Cthulhu Lives!: An Eldritch Tribute to H. P. Lovecraft Paperback – 13 Aug. 2014
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At the time of his death in 1937, American horror writer H.P. Lovecraft was virtually unknown. The power of his stories was too vast to contain, however. As the decades slipped by, his dark visions laid down roots in the collected imagination of mankind, and they grew strong. Now Cthulhu is a name known to many and, deep under the seas, Lovecraft's greatest creation becomes restless...
This volume brings together seventeen masterful tales of cosmic horror inspired by Lovecraft's work. In his fiction, humanity is a tiny, accidental drop of light and life in the vast darkness of an uncaring universe – a darkness populated by vast, utterly alien horrors. Our continued survival relies upon our utter obscurity, something that every fresh scientific wonder threatens to shatter.
The dazzling stories in Cthulhu Lives! show the disastrous folly of our arrogance. We think ourselves the first masters of Earth, and the greatest, and we are very badly mistaken on both counts. Inside these covers, you'll find a lovingly-curated collection of terrors and nightmares, of catastrophic encounters to wither the body and blight the soul. We humans are inquisitive beings, and there are far worse rewards for curiosity than mere death.
The truth is indeed out there – and it hungers.
"In a genre awash with cheap imitations and hollow homages, Salome Jones has assembled a tribute anthology that is both subtle and wondrous. Cthulhu Lives! is full of dark stars that shed wicked light on to new terrors that will delight fans of Lovecraftian horror and weird fiction." --Peter Rawlik, author of Reanimators
About the Author
- Publisher : Ghostwoods Books; 1st edition (13 Aug. 2014)
- Language : English
- Paperback : 272 pages
- ISBN-10 : 0957627149
- ISBN-13 : 978-0957627147
- Dimensions : 13.97 x 1.73 x 21.59 cm
- Best Sellers Rank: 1,822,728 in Books (See Top 100 in Books)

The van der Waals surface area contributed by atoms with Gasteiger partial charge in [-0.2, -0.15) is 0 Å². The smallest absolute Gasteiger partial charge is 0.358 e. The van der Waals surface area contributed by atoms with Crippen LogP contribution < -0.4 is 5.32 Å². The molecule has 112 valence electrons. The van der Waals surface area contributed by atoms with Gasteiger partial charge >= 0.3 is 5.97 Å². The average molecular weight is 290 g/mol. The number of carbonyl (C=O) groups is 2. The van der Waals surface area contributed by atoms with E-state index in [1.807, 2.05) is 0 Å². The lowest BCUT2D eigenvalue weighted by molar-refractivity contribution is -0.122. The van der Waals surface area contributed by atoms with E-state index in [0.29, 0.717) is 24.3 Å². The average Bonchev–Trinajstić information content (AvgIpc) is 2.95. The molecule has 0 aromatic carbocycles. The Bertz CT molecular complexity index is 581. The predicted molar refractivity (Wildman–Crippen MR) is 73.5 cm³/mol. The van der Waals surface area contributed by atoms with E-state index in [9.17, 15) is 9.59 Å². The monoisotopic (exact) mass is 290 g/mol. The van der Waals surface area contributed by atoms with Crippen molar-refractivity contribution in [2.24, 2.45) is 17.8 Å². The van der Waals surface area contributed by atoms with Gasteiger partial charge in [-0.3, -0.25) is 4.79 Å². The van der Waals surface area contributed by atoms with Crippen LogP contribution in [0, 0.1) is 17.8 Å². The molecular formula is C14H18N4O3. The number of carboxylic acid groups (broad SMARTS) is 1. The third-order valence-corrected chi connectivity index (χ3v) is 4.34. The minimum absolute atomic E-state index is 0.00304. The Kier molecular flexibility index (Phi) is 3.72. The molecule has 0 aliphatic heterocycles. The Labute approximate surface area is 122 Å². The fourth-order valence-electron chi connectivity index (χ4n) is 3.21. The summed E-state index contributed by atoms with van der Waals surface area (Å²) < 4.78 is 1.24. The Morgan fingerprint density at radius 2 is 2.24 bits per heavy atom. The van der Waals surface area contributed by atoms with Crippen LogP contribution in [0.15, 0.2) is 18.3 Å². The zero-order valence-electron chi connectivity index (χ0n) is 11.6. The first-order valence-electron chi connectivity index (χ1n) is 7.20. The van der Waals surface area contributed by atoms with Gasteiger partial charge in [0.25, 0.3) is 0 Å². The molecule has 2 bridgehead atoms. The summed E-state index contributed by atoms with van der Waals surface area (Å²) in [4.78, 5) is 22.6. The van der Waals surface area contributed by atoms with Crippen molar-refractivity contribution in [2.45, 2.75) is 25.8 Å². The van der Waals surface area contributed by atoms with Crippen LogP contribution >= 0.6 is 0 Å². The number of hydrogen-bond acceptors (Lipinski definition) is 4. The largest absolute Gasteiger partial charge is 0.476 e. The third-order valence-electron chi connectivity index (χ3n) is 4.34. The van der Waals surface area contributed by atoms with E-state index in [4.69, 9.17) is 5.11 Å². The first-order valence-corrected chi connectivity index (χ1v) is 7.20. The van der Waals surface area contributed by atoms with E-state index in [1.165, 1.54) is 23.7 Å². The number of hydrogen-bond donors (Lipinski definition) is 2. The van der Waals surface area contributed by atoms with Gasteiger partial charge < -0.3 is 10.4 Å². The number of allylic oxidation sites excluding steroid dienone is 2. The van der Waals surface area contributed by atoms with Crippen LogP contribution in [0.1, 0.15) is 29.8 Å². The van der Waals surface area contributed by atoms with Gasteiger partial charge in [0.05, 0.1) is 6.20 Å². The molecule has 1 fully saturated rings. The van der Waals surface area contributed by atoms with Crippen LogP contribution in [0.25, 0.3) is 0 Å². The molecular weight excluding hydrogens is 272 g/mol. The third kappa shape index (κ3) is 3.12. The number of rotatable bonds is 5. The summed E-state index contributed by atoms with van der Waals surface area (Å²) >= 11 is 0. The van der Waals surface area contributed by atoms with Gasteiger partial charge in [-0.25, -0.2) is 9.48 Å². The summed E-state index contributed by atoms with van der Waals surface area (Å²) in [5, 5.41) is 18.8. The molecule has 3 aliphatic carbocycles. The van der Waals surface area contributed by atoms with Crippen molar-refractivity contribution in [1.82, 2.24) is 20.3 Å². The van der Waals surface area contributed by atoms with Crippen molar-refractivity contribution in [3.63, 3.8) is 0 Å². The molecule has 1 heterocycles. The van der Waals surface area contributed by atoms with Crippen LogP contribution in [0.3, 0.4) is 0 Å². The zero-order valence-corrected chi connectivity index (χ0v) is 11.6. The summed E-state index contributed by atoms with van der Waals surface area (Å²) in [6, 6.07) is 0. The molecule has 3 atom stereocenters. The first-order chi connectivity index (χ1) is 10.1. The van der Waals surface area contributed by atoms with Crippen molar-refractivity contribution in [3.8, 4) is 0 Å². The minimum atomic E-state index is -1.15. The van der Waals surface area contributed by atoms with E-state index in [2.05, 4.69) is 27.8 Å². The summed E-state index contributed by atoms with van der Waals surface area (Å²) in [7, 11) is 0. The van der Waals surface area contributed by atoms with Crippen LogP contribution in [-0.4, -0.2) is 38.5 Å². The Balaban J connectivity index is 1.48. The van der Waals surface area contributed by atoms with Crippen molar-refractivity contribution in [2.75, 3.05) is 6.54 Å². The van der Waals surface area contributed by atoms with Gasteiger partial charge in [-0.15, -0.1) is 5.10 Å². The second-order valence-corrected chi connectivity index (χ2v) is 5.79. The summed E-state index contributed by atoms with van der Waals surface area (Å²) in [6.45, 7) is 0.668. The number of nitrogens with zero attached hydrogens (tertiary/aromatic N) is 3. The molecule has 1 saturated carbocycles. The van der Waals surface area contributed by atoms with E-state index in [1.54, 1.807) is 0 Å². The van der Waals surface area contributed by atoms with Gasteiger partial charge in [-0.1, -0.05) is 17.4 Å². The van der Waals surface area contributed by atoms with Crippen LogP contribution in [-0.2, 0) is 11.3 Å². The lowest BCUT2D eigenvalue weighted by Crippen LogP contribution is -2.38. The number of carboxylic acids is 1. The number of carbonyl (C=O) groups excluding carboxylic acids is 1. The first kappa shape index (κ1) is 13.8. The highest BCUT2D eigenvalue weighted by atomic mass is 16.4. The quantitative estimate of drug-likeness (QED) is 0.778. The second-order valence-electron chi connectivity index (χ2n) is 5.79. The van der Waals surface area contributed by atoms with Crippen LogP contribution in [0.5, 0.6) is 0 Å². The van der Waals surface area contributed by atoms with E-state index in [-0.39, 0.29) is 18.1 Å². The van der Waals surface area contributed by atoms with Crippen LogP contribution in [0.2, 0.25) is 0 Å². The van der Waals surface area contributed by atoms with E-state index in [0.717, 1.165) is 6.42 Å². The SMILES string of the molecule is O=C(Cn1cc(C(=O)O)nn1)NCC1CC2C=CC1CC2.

- Customer reviews:
About the authors
Top reviews from United Kingdom
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Cthulhu Lives! is a fantastic collection of new short stories, inspired by the creations of H.P. Lovecraft. Some stories are set in our past or presented as an alternate history, whilst others are bang-up-to date and very relevant in their setting. There’s genuine Lovecraftian quality in each and every tale though, and you can tell that everyone involved, authors and all, must have a deep appreciation and reverence for the original works. An excellent, excellent, excellent read.
Now, who’s going to sing me “Soft Kitty” before I go to sleep, to get these horrors out of my mind?
I hope there is another volume in the works, or maybe two.
In an age of disposable literature - Cthulhu Lives! is a keeper.
Universal Constants by Piers Beckley: there’s particle physics, horrible nightmares, and creeping insanity. This story exemplifies Lovecraftian themes, showing us that it’s not just effete, early 20th Century New Englanders who can go mad looking at the cosmic horrors behind the veil, but anyone.
1884 by Michael Grey: a disturbing, imaginative look at an alternate-history Europe. Between the claustrophobic fascism depicted and the unnatural monsters behind it, there are no safe places to hide. It read like a fragment of a larger work that you wish you could pick up somewhere.
Hobstone by G.K. Lomax: equal parts funny and bizarre, the charm of this story is that you know exactly where it’s going, but it takes you there in style. The university atmosphere seems a deliberate poke at Miskatonic U.
Ink by Iain Lowson: A disquieting look at art, criticism, and insanity. Fans of Thomas Ligotti will appreciate both its subtlety and brevity.
Of the Faceless Crowd by Gábor Csigás: I wasn’t sure about this story when I first read it, but it stuck with me, which makes it a real winner. It’s not scary, but it is disturbing, discussing the nature of identity and technology.
Coding Time by Marc Reichardt: a disorienting tale of technology and the Mythos, with a bit of The Office thrown in. You know who the boss really is, don’t you? Of course you do. Don’t drink the coffee.
The Thing in the Printer by Peter Tupper: the theme of obsession is carried very well here, with some genuinely disquieting moments and a few gross parts thrown in. I’m not sure that I’ll ever look at a 3D printer the same way again. Definitely don’t use one. Ever.
There’s a lot more to like in Cthulhu Lives! than not, and more than enough material to keep you up for a few hours clutching an Elder Sign in one hand and your e-reader in the other.